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In 'Hotel Mumbai,' Grueling Violence, Depicted With Cruel Relish

Nazanin Boniadi, Dev Patel, and Armie Hammer star in <em>Hotel Mumbai, </em>a docudrama about the 2008 attack on the Taj Mahal Palace Hotel.
Mark Rogers
Bleeker Street Media
Nazanin Boniadi, Dev Patel, and Armie Hammer star in Hotel Mumbai, a docudrama about the 2008 attack on the Taj Mahal Palace Hotel.

A single moment approaches true serenity in the boilerplate true-terror thriller Hotel Mumbai. The movie depicts the 2008 terror attacks on the Indian city, some of which centered on a standoff at the Taj Mahal Palace Hotel. I remember the attacks; the smoke billowing from the hotel, the survivors clamoring through broken windows to escape to the ground, several floors below. The movie undertakes to present, in excruciating detail, the day's violence.

That one moment of peace, before all the blood, occurs in the opening moments. A group of ten or so young terrorists — boys in ragged clothes — drift on a small vessel toward Mumbai, a metropolis shrouded in an amber haze. They're listening to instructions from a Brother Bull, an insidious terrorist mastermind dispatching instructions over the phone. The film's remaining two hours curdle into a uniquely 21st-century horror movie, with terrorists as the villains, rapid-fire guns as the weapons, and cell phone batteries as the lifeline toloved ones.

As Hotel Mumbai premieres, we are one week out from a massacre in two New Zealand mosques, a country where this film won't be screened for some time, to prevent collective post-traumatic stress. It's understandable. Hotel Mumbai is a painful watch, one that plunges its viewers into grisly moments of death and terror. It's an exploitation movie that feels truly exploitative, ripped from the headlines of the past decade and unconcerned with the deaths of many of its non-white victims (more on that later). It goes on and on; at two hours, its relentlessly consistent violence becomes unbearable.

While Hotel Mumbai delivers white-knuckle tension, it's of a kind that feels shrewdly calculated, like that of a video game. Everything just seems sort of ... cruelly perfect. As soon as a group of hotel guests shuffle through a door, a gunman wanders through the frame in the background, narrowly missing his prey. In another scene, a woman hides in a closet while a gunman patrols outside. For a moment, the gunman's eyes wander over the elaborately grated door that shields her, but he misses her. She covers the mouth of the baby she's carrying to keep it from crying out, and in the moment, it's impossible not to think of it as a sort of game-level objective: Keep the baby quiet for as long as possible, and survive. In such a harrowing context, the film's presentation comes off as cold and inhumane.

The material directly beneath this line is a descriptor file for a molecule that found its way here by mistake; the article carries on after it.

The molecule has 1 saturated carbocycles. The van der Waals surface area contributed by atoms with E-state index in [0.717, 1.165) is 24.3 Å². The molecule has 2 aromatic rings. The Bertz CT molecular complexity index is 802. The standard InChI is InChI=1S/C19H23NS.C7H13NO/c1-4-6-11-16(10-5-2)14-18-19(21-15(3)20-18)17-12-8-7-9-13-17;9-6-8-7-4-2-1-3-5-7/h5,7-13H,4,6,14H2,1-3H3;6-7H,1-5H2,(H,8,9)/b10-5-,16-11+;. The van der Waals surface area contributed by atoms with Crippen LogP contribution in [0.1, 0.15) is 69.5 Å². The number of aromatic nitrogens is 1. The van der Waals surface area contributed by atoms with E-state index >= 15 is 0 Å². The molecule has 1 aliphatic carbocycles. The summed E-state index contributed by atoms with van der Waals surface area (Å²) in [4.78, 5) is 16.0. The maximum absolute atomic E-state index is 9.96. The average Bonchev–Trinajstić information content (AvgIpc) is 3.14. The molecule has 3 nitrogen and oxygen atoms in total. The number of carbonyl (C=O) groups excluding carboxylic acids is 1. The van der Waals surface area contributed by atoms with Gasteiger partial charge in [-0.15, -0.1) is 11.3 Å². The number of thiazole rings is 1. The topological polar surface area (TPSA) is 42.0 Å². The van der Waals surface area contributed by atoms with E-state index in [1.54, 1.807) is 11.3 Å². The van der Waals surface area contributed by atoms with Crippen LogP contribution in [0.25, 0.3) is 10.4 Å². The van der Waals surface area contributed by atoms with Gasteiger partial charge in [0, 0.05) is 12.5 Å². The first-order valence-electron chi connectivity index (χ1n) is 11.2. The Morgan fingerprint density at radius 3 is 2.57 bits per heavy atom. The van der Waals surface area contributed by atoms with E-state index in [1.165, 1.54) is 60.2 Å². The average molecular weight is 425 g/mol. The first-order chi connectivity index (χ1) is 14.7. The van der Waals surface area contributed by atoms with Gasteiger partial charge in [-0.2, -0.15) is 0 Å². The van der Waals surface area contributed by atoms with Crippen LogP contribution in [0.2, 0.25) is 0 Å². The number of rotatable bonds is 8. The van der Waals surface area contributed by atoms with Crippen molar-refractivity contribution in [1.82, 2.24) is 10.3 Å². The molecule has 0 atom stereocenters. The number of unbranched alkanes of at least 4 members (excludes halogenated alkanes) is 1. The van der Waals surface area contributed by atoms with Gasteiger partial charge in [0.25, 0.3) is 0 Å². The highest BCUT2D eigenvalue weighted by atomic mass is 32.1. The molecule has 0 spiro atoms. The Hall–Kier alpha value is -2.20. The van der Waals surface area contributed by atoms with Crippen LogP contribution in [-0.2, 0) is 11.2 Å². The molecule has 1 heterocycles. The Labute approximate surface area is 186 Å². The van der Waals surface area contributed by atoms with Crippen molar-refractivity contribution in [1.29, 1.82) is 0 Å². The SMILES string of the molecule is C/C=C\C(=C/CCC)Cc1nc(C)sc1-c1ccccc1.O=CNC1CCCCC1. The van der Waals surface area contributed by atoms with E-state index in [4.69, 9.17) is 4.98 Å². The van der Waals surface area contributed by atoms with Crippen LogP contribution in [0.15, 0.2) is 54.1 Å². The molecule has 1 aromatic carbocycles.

But it's hard to describe a movie that lingers on its characters' faces as long as this one does — even those of the terrorists' — inhumane. And in that sense, there's some small measure of catharsis here. Sure, the majority of our main characters, which include Dev Patel as Arjun, a hotel staffer, Armie Hammer and Nazanin Boniadi as new parents, and Jason Isaacs as a lustful and brash Russian businessman, shed the various flaws that characterize them in by-the-numbers arcs over the course of the attack. But we also spend a lot of time with Imran, played by Amandeep Singh, one of the terrorists who ultimately undergoes a faith crisis triggered by a phone call from his father. He screams in anguish as he realizes that Brother Bull, and by extension his entire belief structure, may be grievously unjust. We watch Imran's face contort; in a film that otherwise strains to convince us that its characters are fully human, this scene locates a moment of simple truth.

Imran is unique in this aspect, however. Otherwise, characters serve as mere plot functions; this effect is most pronounced among the hotel staff, led by a chef played by Bollywood legend Anupam Kher, who perform their duties in the face of danger with a telegraphed grace and dignity that may be historically accurate but that lacks cinematic truth.

In one scene, a white hotel guest, trapped in sealed room with other guests, expresses concern over Arjun's Sikh headwear. He responds not by heeding his boss's advice and avoiding her, but rather by approaching her, showing her pictures of his family, and explaining that his turban and hairstyle follow his religious beliefs. It's almost preachy, and feels like homework.

Hotel Mumbai once again raises the question of whether it's even possible to portray mass violence in a humane way that leaves room for empathy. The film's choice to literally foreground its white characters while depicting countless Indian men and women as indistinct blurs in the background, murdered with their backs turned to the camera, doesn't make a convincing case for yes.

Its focus feels manufactured for American audiences, its sympathy reserved for those with recognizable features and easy-to-pronounce names. And that focus dampens the film, because the violence can't seem particularly random . In Hotel Mumbai,death is ever-present, and it is so calculatingly exacted by its terrorists — and its filmmaker — that its depiction comes close to sadism: grueling, yes, but never truly shocking.

Copyright 2020 NPR. To see more, visit https://www.npr.org.

Corrected: March 21, 2019 at 11:00 PM CDT
A previous version of this story incorrectly said the film would not screen in New Zealand and Australia.